Housing, Fraud Top AARP Tennessee Legislative Agenda

Posted on 12/31/22 by Sheila Burke

Memphis residents Harold and Barbara Beaver made an upsetting discovery last year: Scammers had defrauded their 85-year-old brother-in-law out of $90,000.

The brother-in-law was an accomplished communications professional. But he started having memory problems and became more isolated during the COVID-19 pandemic.

Criminals targeted him by phone, claiming to be friends, says Harold Beaver, 70, a retired school principal and Air Force officer. The family discovered the fraud when Beaver’s daughter saw his brother-in-law at the post office, where workers alerted her that he had been sending large sums of money through the mail. Law enforcement is investigating the case.

Beaver, an AARP volunteer who has given talks on fraud prevention, says what happened to his brother-in-law should serve as a warning: “This could happen to anyone.”

This example and others like it are why combating fraud is a top priority for AARP in this year’s Tennessee General Assembly legislative session, beginning this month. In 2021, Tennesseans reported 79,012 cases of fraud, totaling nearly $63 million in losses, according to the Federal Trade Commission.

In addition to pushing for fraud prevention legislation, AARP will also urge state lawmakers to pass measures that would help people with rising housing prices. Fraud and housing costs are a focus because they are among the top concerns of older adults, affecting people’s ability to age in place, says Martin Penny, AARP Tennessee’s advocacy director.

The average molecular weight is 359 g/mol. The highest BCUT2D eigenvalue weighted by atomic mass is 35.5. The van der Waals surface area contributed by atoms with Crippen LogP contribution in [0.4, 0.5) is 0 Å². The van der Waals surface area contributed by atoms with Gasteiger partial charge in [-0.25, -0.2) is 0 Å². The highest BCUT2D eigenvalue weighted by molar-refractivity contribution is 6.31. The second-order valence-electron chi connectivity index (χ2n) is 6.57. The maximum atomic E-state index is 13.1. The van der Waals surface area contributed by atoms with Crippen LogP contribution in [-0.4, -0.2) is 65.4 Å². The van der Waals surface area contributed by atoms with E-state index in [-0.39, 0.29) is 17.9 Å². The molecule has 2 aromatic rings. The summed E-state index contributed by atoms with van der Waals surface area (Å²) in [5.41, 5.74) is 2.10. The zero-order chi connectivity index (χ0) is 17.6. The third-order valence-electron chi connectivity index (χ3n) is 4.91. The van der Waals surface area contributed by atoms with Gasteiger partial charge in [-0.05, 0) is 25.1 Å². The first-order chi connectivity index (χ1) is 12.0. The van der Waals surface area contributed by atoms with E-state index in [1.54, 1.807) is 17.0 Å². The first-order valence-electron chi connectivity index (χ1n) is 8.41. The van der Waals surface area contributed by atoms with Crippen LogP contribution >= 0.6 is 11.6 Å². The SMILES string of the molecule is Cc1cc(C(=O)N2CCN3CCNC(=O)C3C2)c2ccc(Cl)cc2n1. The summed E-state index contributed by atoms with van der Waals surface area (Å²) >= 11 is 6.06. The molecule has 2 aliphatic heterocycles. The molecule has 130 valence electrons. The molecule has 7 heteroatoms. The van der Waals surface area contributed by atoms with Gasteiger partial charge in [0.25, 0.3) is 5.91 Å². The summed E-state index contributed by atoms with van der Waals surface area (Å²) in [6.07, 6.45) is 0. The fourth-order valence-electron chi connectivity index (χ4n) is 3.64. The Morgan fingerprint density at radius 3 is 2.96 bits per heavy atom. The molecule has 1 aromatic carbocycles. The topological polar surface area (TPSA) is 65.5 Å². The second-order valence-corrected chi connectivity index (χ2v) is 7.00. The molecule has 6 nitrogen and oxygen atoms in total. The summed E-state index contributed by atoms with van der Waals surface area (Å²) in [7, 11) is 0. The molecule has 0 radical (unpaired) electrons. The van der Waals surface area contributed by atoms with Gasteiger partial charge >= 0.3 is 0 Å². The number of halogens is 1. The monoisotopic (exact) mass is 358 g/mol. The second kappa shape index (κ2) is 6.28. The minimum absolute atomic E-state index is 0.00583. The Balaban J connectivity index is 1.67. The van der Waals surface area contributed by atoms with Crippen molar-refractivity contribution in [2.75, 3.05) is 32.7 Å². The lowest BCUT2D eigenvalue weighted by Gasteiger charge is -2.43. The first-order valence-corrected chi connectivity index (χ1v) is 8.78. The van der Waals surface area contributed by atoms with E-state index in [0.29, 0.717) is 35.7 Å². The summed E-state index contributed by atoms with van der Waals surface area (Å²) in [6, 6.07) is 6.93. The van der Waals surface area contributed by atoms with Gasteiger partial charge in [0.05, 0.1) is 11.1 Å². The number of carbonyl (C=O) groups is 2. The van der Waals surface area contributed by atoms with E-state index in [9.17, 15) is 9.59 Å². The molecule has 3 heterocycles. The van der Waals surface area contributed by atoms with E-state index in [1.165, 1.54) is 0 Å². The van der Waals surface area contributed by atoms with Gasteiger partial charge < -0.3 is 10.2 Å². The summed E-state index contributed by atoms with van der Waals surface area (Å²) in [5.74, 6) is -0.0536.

Housing costs on the rise

Home prices have been increasing across the state at a time when the cost of everything has risen because of inflation. It’s especially hard on Tennesseans living on fixed incomes, Penny says. “Every dollar that goes out the door is taking away their ability” to pay their housing expenses.

Many residents of Nashville and its surrounding counties are also feeling the pressure of increased property taxes that result from higher home prices. The median list price for houses in the greater Nashville area hit $525,000 in October—up 15.4 percent from the same period the year prior, according to Realtor.com.

Housing price increases are being driven, in part, by the volume of people moving to the Nashville area, says Davidson County Trustee Erica Gilmore (D), whose office collects property taxes. For example, in 2019, nearly 12,000 Californians moved to Tennessee, up 51 percent from two years prior, U.S. Census Bureau data shows.

Many newcomers, Gilmore notes, are high-income earners and can afford expensive housing, unlike longtime residents.

Tennessee offers some property tax relief to low-income older adults, but it varies from county to county. Many people who need help make too much to qualify, says Gilmore, who notes that in Nashville the income limit for such relief is $31,600 for property owners.

In October, AARP held roundtable discussions on affordable housing in Memphis, Nashville and Knoxville. The sessions brought elected officials and community leaders together to discuss the issue. The talks also helped AARP see what types of legislation it might pursue to help fill the gaps, Penny says.

Track AARP advocacy efforts at aarp.org/tn.

Sheila Burke is a writer living in Nashville.

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